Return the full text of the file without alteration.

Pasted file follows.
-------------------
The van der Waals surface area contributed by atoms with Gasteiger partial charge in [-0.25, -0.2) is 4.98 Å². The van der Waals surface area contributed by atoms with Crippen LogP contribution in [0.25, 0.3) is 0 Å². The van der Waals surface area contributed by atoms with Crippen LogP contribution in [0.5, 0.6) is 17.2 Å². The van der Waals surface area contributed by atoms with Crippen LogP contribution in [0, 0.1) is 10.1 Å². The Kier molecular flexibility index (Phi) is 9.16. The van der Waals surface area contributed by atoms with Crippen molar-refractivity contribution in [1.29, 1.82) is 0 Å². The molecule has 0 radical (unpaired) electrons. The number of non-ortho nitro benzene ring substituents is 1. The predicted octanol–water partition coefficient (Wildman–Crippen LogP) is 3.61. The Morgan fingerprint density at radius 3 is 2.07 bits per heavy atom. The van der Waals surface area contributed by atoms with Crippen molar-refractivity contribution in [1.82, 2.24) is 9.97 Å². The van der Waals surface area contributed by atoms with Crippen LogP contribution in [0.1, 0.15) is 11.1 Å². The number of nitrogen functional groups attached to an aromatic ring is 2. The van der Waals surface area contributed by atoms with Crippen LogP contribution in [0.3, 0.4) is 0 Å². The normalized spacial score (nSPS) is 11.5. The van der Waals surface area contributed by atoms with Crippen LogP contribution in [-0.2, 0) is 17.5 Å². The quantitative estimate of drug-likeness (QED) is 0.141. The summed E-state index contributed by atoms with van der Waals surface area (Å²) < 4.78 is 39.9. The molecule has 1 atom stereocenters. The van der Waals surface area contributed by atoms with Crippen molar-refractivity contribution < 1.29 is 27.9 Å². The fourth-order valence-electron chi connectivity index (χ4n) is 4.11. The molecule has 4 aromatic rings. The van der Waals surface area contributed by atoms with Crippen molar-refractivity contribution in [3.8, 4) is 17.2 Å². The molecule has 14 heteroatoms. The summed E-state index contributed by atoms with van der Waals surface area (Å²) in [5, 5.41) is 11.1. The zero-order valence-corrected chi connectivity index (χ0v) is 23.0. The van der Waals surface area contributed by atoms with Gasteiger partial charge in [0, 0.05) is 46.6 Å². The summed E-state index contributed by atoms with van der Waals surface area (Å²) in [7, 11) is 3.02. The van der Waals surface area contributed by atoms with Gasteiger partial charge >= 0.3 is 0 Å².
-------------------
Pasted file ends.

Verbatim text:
The van der Waals surface area contributed by atoms with Gasteiger partial charge in [-0.25, -0.2) is 4.98 Å². The van der Waals surface area contributed by atoms with Crippen LogP contribution in [0.25, 0.3) is 0 Å². The van der Waals surface area contributed by atoms with Crippen LogP contribution in [0.5, 0.6) is 17.2 Å². The van der Waals surface area contributed by atoms with Crippen LogP contribution in [0, 0.1) is 10.1 Å². The Kier molecular flexibility index (Phi) is 9.16. The van der Waals surface area contributed by atoms with Crippen molar-refractivity contribution in [1.29, 1.82) is 0 Å². The molecule has 0 radical (unpaired) electrons. The number of non-ortho nitro benzene ring substituents is 1. The predicted octanol–water partition coefficient (Wildman–Crippen LogP) is 3.61. The Morgan fingerprint density at radius 3 is 2.07 bits per heavy atom. The van der Waals surface area contributed by atoms with Crippen molar-refractivity contribution in [1.82, 2.24) is 9.97 Å². The van der Waals surface area contributed by atoms with Crippen LogP contribution in [0.1, 0.15) is 11.1 Å². The number of nitrogen functional groups attached to an aromatic ring is 2. The van der Waals surface area contributed by atoms with Crippen LogP contribution in [0.3, 0.4) is 0 Å². The normalized spacial score (nSPS) is 11.5. The van der Waals surface area contributed by atoms with Crippen LogP contribution in [-0.2, 0) is 17.5 Å². The quantitative estimate of drug-likeness (QED) is 0.141. The summed E-state index contributed by atoms with van der Waals surface area (Å²) < 4.78 is 39.9. The molecule has 1 atom stereocenters. The van der Waals surface area contributed by atoms with Crippen molar-refractivity contribution < 1.29 is 27.9 Å². The fourth-order valence-electron chi connectivity index (χ4n) is 4.11. The molecule has 4 aromatic rings. The van der Waals surface area contributed by atoms with Crippen molar-refractivity contribution in [3.8, 4) is 17.2 Å². The molecule has 14 heteroatoms. The summed E-state index contributed by atoms with van der Waals surface area (Å²) in [5, 5.41) is 11.1. The zero-order valence-corrected chi connectivity index (χ0v) is 23.0. The van der Waals surface area contributed by atoms with Gasteiger partial charge in [0, 0.05) is 46.6 Å². The summed E-state index contributed by atoms with van der Waals surface area (Å²) in [7, 11) is 3.02. The van der Waals surface area contributed by atoms with Gasteiger partial charge >= 0.3 is 0 Å².